The mechanism of the Moka is linked to its structure and its components. These are:
- the bottom chamber, a boiler that acts as a base;
- a funnel filter with a plate;
- an upper chamber where the coffee is collected.
These are the essential elements. There are other important components such as the valve and the gasket. To understand how the Moka works, we need to start from the bottom chamber, which is filled with water up to the valve. It may seem like a minor aspect, but using the right type of water can make a difference. It is better to avoid “hard” water, that is water rich in minerals such as calcium and magnesium. When those minerals heat up, they tend to produce limescale. Instead of tap water, usually considered “hard”, one can prefer natural bottled mineral water. When placed in the bottom chamber, the water must be at room temperature. This allows for a regular, gradual and optimal extraction of the coffee.
How the right coffee blend makes the difference
Once the bottom chamber is filled with water, the funnel filter must be positioned inside it and filled with ground coffee. Be aware though, not all blends are the same. In order to prepare an exquisite espresso, coffee grounds must be of good quality. First of all, one must consider the choice of the blend. Roasting is then an important phase: this is the moment in which the coffee’s aroma flourishes. A long and controlled roasting process enhances the entire aromatic spectrum of the coffee. Finally, pay attention to the type of coffee bought. It may seem obvious, but it is important to make sure that you actually buy coffee for Moka pots. Unlike for espresso machines, coffee for the Moka is a coarser grind. While analyzing how the Moka works, the size of the coffee grounds deserves a special mention. A calibrated grinding, carried out specifically for the Moka allows you to make a full-bodied, creamy coffee, characterized by its aromatic intensity.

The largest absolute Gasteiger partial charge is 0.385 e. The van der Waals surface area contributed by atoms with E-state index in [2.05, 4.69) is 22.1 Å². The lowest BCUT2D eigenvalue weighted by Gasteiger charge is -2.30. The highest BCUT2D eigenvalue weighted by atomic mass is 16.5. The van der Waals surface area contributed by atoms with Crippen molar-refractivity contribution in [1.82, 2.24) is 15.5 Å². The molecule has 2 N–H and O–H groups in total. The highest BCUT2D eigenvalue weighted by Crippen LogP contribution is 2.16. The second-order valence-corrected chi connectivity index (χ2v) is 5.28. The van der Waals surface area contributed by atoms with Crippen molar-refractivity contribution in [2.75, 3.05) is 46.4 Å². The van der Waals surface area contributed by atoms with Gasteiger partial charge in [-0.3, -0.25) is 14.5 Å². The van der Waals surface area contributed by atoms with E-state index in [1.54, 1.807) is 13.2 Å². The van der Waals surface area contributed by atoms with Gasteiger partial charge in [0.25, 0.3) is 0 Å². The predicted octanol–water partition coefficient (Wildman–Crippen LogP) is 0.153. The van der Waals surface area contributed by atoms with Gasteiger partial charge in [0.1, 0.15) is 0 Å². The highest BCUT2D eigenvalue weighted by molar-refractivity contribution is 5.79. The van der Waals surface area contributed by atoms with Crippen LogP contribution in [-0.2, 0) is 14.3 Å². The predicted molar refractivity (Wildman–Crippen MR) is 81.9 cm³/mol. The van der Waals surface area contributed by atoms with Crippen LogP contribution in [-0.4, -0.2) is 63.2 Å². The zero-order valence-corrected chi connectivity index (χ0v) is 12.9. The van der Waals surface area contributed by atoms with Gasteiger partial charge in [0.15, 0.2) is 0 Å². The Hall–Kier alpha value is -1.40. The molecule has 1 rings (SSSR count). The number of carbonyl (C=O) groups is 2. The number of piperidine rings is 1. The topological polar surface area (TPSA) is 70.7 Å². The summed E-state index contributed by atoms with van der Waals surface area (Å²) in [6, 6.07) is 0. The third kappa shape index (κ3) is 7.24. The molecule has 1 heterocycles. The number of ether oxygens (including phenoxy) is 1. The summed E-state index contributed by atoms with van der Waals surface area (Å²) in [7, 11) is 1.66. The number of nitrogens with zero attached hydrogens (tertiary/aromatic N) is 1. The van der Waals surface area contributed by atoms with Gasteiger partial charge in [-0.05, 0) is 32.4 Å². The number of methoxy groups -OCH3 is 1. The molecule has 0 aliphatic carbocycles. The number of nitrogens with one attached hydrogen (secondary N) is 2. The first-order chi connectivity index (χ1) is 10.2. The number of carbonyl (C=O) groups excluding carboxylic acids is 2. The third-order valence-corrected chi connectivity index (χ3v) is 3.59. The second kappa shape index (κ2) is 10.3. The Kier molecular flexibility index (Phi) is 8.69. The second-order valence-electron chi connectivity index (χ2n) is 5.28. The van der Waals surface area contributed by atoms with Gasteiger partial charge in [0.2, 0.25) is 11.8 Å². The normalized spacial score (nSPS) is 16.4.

The Moka’s gurgle unleashes the coffee’s scent
We have come to the moment to put our Moka on the stove. After having firmly screwed the bottom chamber and collector, the coffee maker is placed on the stove or on the induction plate. It is best to prepare coffee on low heat, allowing for all the time necessary.
When the water boils (or a moment before, to be precise), the steam increases the pressure inside the heating vessel. This pushes the water through the filter and the ground coffee in it. The infusion continues its ascent through the little column until it reaches the upper collector. When the water inside the bottom chamber is almost gone, the steam goes up the coffee maker to escape into the upper chamber. It is at that moment that we can hear the characteristic gurgle of the Moka pot. Some even define it as the soundtrack to the perfect morning routine. The final sound, combined with the aroma that is unleashed, warns us that the coffee is ready to be poured into the cup. This is the beginning of another journey, one of taste and pleasure. For the Moka, however, it is time to rest, but ready to go back to work when needed. After all, the Moka pot is specially designed to withstand the pressure well...